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Kirsten Grind’s The Lost Bank is a magisterial and gripping account of these events, tracing the cultural shifts, the cockamamie financial engineering, and the hubris and avarice that made this incredible story possible. The men and women who become the central players in this tragedy - the regulators and the bankers, the home buyers and the lenders, the number crunchers and the shareholders - are heroes and villains, perpetrators and victims, often switching roles with one another as the drama unfolds.
Written as compellingly as the finest fiction, The Lost Bank makes it clear that the collapse of Washington Mutual was not just the largest bank failure in American history. It is a story of talismanic qualities, reflecting the incredible rise and the precipitous collapse of not only an institution, but of trust, fortunes, and the marketplaces for risk across the world.
About the author: Kirsten Grind has received more than a dozen national awards for her work, including a Pulitzer Prize finalist citation for her work covering the collapse of Washington Mutual. A reporter for the Wall Street Journal, she lives in New York City.
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By Johnnie Walker on 07-24-12
Sad and Angry by Turn
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Wamu was my banks for over 25 years after they acquired a small Washington Savings and Loan where I had my account. I was both stunned and saddened by the demise of the bank. After this reading, I was also very angry. This is the story of how a marginal little financial institution became a good little financial institution became a questionable big financial institution became an evil, out of control institution! This gives great insight into the people behind the bank both honorable and not as well as some great insight into the financial misdeeds that led to our nationwide financial collapse. Strongly recommend the read.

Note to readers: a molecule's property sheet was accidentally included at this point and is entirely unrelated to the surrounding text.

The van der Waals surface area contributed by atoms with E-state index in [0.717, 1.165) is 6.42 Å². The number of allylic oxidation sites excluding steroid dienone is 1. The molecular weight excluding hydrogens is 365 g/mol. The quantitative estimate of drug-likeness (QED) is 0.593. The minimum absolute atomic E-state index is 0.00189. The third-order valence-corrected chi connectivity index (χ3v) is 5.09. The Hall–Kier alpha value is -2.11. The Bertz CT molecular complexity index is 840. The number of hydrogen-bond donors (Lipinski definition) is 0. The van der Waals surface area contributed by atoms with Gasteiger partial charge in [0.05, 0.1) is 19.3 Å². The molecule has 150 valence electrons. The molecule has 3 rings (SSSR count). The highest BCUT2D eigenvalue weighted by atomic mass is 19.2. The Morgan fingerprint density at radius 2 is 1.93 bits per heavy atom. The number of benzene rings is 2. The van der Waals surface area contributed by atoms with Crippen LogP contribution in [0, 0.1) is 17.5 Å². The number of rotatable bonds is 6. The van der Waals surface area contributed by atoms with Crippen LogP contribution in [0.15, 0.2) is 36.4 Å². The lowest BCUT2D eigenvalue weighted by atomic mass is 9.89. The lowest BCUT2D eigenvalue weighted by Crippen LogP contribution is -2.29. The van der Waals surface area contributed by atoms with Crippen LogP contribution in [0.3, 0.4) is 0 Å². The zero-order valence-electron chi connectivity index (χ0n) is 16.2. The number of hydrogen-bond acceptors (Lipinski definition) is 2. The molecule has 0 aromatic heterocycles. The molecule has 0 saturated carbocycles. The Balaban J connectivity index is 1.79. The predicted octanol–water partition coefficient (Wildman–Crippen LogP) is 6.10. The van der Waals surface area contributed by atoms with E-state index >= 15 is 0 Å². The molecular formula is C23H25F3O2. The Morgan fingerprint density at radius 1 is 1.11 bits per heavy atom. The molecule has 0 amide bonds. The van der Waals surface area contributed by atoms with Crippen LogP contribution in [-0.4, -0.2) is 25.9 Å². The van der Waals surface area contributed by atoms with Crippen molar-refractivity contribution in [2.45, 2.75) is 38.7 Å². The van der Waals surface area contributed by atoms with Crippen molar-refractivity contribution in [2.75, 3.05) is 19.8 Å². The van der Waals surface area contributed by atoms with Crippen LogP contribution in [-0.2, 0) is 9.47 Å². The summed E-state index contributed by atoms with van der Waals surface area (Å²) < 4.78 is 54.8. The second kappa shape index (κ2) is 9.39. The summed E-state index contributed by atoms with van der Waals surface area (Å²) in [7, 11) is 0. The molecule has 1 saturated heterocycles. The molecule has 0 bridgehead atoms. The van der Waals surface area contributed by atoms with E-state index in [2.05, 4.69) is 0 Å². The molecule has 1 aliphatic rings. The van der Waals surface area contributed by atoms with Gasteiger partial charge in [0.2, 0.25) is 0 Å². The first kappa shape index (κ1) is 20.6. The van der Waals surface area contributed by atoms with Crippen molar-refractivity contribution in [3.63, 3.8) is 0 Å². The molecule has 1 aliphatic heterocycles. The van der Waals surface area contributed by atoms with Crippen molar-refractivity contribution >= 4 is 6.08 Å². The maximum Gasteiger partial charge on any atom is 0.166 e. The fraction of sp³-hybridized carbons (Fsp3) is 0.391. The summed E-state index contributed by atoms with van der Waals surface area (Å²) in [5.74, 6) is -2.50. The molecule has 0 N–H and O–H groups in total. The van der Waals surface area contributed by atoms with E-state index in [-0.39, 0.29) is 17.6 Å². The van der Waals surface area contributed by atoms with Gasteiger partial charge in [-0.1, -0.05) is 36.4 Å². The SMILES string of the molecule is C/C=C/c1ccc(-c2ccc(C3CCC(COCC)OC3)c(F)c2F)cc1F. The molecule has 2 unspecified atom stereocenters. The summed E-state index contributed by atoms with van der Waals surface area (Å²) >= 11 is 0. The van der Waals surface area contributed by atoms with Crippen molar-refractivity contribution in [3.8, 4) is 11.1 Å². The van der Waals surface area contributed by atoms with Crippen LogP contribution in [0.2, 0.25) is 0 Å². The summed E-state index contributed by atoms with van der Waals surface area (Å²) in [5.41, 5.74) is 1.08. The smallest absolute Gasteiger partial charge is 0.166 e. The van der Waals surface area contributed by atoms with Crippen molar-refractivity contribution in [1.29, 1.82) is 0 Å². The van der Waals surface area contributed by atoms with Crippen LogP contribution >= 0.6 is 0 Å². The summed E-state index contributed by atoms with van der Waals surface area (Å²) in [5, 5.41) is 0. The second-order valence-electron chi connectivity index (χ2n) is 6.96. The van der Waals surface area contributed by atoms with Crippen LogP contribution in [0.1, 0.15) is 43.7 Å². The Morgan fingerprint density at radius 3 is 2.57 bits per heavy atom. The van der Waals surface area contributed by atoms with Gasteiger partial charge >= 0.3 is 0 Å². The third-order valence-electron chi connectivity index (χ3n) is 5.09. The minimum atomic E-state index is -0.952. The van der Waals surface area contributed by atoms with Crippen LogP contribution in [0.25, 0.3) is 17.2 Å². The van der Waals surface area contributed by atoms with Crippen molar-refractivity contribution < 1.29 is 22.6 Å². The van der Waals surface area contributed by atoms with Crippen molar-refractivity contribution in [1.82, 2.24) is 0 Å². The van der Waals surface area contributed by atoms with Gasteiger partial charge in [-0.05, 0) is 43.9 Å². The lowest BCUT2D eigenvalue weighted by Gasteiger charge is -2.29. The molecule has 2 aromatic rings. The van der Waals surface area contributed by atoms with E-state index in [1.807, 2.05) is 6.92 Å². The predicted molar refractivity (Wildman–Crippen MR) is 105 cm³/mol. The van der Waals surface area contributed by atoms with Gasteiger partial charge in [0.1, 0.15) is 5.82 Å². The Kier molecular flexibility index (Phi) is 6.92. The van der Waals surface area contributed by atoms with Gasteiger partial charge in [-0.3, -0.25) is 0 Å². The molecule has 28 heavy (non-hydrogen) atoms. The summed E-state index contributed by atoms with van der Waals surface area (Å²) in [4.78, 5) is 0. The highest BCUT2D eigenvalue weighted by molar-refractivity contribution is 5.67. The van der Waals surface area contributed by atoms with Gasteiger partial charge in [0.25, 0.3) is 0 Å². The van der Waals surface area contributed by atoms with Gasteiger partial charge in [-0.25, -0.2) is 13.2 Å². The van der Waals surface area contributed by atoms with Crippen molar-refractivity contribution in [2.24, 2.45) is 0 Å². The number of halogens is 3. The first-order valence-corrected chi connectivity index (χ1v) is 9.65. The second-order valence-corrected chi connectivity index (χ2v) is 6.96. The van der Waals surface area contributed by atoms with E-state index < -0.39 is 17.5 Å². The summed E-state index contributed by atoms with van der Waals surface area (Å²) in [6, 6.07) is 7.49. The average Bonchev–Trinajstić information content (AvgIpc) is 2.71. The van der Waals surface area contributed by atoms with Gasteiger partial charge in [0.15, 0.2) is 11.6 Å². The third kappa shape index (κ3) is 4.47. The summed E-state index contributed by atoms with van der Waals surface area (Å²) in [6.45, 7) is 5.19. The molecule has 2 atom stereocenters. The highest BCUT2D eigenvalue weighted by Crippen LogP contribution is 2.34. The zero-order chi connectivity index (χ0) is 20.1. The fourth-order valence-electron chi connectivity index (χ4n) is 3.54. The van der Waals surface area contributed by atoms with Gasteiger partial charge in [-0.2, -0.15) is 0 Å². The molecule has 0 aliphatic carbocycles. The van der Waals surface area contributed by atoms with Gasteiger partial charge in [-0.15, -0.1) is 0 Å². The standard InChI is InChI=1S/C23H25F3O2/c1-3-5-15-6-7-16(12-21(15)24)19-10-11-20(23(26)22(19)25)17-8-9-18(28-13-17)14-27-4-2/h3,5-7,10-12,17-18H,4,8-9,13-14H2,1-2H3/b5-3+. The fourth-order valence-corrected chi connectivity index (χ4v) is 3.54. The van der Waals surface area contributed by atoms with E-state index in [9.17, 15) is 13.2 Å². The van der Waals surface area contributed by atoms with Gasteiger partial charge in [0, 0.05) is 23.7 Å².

3 of 3 people found this review helpful
By M Kathleen Thorson on 08-09-12
Great Financial Crisis Book
Would you recommend this audiobook to a friend? If so, why?
Not since the Enron books have I listened to such a good book about a corporate culture going from conservative and respectible to gambling and money-only oriented. Great story with good lessons for corporate America.
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2 of 2 people found this review helpful